In the spirit of the New Year, I’m going to show you something I created way back in 1999. Dreamy and windswept, it represents the breath of fresh air and the freedom I found when I emigrated from the dull greyness of Manchester to the electric circus that was pre-millenial Amsterdam. My head was firmly in the clouds as I flew to the ancient, crumbling city – impossible pioneer at the frontier of dreams. Of course my adopted spiritual home was a succession of wild adventures and not the elegant paradise which I’d hoped. Serenity and enlightenment were trumped by excess. When the excitement reached fever pitch, we appealed for sanity and packed our things, heading back to the calmness of old England. After an epic two years we returned to Manchester with fantastic and alarming memories. And sore heads.
Dope Angel was originally a paper collage. I tore model Steve Kenney from an old copy of Zipper magazine and cut him to pieces. Using an Estée Lauder advert from Vogue, I added the sort of renaissance-style background which best described my romanticised view of the world. Photoshop was unknown to me: the cut and paste involved actually getting your hands dirty. It’s funny how I manipulated the flowing silk and muscular limbs in exactly the same way with scissors as I would now with digital wizardry. The only difference was that I only had one copy of everything – so there was no room for mistakes. Limitation is the mother of resourcefulness, as I learnt.
Somehow I managed to preserve my work as a grainy photograph, and then promptly lost both the original and the photo. Like many artists, creating stuff comes naturally, but archiving your own work doesn’t. Paintings would be left in strange places and forgotten in favour of the next big project. Usually, nothing got finished. So there was always a post-it note at the back of my mind, saying “Find Dope angel and finish it, fool.” One day I found my ancient, rusting laptop which hadn’t been used since I was abroad. How I managed to get it working is beyond me: Widows 97 is like a history lesson of creaking hard drives and lego graphics. It would take 30 seconds to open a single picture, but there it was: Dope Angel! With all the finesse and clarity of a Roman mosaic. You could almost see the curling paper layers. Unfortunately my love of quality was challenged even further when I realised that I couldn’t extract the image because the laptop was obsolete tech. I had to take a picture of the tiny screen!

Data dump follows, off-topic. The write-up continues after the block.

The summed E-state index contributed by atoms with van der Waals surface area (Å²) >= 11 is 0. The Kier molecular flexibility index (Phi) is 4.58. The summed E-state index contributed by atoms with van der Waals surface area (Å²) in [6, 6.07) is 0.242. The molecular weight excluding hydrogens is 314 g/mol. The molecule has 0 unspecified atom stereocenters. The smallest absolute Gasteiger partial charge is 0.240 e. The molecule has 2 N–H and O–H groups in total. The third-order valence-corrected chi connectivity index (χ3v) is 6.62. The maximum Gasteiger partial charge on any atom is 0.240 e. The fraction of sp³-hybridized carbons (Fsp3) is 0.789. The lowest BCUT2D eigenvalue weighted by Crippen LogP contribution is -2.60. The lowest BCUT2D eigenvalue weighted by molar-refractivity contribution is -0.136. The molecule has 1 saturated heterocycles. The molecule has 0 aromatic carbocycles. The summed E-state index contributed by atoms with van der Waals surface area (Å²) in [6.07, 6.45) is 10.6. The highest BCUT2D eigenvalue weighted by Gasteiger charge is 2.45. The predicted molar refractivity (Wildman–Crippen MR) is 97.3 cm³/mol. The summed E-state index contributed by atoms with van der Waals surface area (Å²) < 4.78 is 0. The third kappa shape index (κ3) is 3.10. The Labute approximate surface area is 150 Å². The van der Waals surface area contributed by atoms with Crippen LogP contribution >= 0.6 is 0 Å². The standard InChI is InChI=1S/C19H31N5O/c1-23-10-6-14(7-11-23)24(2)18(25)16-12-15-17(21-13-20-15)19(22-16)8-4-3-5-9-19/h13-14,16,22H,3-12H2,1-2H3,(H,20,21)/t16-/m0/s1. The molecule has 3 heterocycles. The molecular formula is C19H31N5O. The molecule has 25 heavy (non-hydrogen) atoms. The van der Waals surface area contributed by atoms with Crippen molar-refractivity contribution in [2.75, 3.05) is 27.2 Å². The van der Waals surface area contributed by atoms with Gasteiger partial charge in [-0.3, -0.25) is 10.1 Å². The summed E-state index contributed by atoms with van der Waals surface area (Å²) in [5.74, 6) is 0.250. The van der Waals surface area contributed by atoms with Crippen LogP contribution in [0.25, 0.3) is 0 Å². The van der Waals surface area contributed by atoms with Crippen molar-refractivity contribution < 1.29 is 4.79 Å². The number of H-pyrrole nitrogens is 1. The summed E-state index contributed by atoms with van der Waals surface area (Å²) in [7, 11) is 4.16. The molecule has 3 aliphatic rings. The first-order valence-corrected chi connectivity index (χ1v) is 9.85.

Originally it was meant to look like an old oil painting, so I fed the image into Photoshop to restore some detail and then produced a digital painting from the remaster. After 15 years, I finally finished my little collage. Hope you like it, and have a Happy New Year. For 2014 I resolve to speed up my productivity.